Thank the Universe for modern medicine.


Going for a Non-Stress Test/Bio-Physical Profile:

How to Level the Playing Field

When going for an NST/BPP, a little preparation can help you make sure you are hydrated and the baby will be as active as possible before being hooked up to the monitors. This is not to fool the doctor, but to set yourself up for success. If, after following this regimen, the baby or amniotic fluid still shows there is something amiss, you will know you did your part to make sure both were as normal as possible. 

  1. Two hours before your appointment, soak in a tub full of water. Soak for 45 minutes to an hour and while you soak, drink as much of a half a gallon of water as you can. You will definitely have to go to the bathroom more afterwards, but hydrating through soaking and drinking water are two great ways to make sure the amniotic fluid index is as normal as possible. Many women are induced because of low fluid levels when they are really dehydrated. We don’t want that to happen to you.
  2. After your bath, eat a full meal with plenty of carbs. Protein is always important, of course, but you are doing your best to put some glucose into your system so the baby will be as reactive as possible. Reactivity is one of the major aspects of the NST/BPP.
  3. Before you walk into the doctor’s office, drink a full-sugar soda, a small bottle of juice or a cup of coffee – whichever you have abstained from during the pregnancy but wished you could drink. This is sure to perk a baby up!
  4. As you’re getting hooked up to the monitors, talk to the baby and let him or her know what will be happening and that you want to see a perky baby. Also tell the baby if there are problems you can’t see or feel, to “tell” you and you’ll listen and honor the message; babies are very receptive to your wishes and thoughts. 

Hopefully, these strategies can help your upcoming NST/BPP be successful. Of course, if you have any concerns, don’t hesitate to talk to your care provider.


The Irrelevance of Time:

a loving plea for late pregnancy and middle of the night nursing worries

Imagine you are a woman living in the jungle. You have no clocks; only seasons. You know the stars and the tides, but they are a part of your being more than a conscious thought.

Your baby grows within without conscious thought. The baby has zero concept of time. Is it time to grow a toenail? Time for that 30th hair on her head? Without any schedule or concept of time, it just happens.

Our jungle (or desert or forest or Amish) woman lives her life. She pays passing notice to the increased weight on her joints, the frequency to urinate; she lives her life. She harvests the food, or makes the bowls, or cleans the hut, or builds the house, or skins the animals or cleans the clothes in the river with her other sisters, pregnant and not. She does not have the luxury of sitting still and wondering about her body.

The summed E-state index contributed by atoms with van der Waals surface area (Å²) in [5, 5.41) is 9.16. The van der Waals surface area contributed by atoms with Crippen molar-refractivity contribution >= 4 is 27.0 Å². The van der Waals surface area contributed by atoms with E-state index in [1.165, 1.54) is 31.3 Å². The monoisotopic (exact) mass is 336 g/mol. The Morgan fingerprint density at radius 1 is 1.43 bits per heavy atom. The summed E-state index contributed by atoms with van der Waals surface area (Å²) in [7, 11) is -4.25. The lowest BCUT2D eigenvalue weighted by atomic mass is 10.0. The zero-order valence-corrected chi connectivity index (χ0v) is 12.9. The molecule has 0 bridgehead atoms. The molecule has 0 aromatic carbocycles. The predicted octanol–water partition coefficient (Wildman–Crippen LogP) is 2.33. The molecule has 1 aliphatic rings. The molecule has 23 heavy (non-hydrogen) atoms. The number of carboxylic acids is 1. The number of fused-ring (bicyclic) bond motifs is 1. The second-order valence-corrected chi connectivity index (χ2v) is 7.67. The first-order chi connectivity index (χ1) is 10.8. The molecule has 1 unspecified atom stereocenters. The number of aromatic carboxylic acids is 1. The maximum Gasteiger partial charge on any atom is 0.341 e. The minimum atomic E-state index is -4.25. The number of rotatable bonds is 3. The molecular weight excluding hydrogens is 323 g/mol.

Contractions touch her, but things need to be done. She knows from experience that when her labor is enough to slow her down, it will be time to seclude herself. No one in the tribe even has a word for "Braxton-Hicks Contractions" or "prodromal labor" because the women have too much to do to stop and think about twinges (strong or not). The elders steal quick glances as she leans over again and again as she hangs the clothes to dry, yet no one mentions anything; the woman has enough... enough inside herself to do this work. And they all believe.

Once labor begins, depending on the culture, she might labor alone or with another woman or several women in attendance. Labor knows no time. There is no watch. No clock ticking on the wall. No one says, "You've been four centimeters for two hours now, time for pitocin." Labor is allowed to unfold in its own way. The women around her merely witness, remind her of her strength, press cold cloths to her face and hot ones to her lower back. And still, they all believe.

Pushing, the same thing... no clocks timing how long to push... that counting to ten three times for each push would seem absurd to our jungle woman! She pushes when she feels it. No one touches her cervix to feel if she is "complete." She is complete. Without anyone checking anything. Her completeness is simply a part of her existence.

The same can be said with nursing our babies. When there are no clocks, breastfeeding goes much smoother. When I was nursing my first child during the night, it would drive me wild because of how often he wanted (needed) to nurse. I would grind my teeth as I saw that he had just nursed 45 minutes earlier... that I had now been awake for longer than I had been asleep. That bred anger and resentment.

I did things differently with my second child. I learned to cover the clock - or better yet - remove it from the room. When she wanted to nurse, I was there, present, nursing my baby who, in the wilds of the world, would have clung to me for survival. It is the instinct with which she was born.

That same survival place that caused her to grow to health and wholeness inside... that didn't trigger labor until her lungs were fully ready to be born... that didn't know that I was tired when she was ready to be born (and didn't care)... that same survival place existed to remind me I was there to serve her - my body, in pregnancy and in nursing... and eventual continuous mothering. I was her complete servant. She didn't give one whit about time.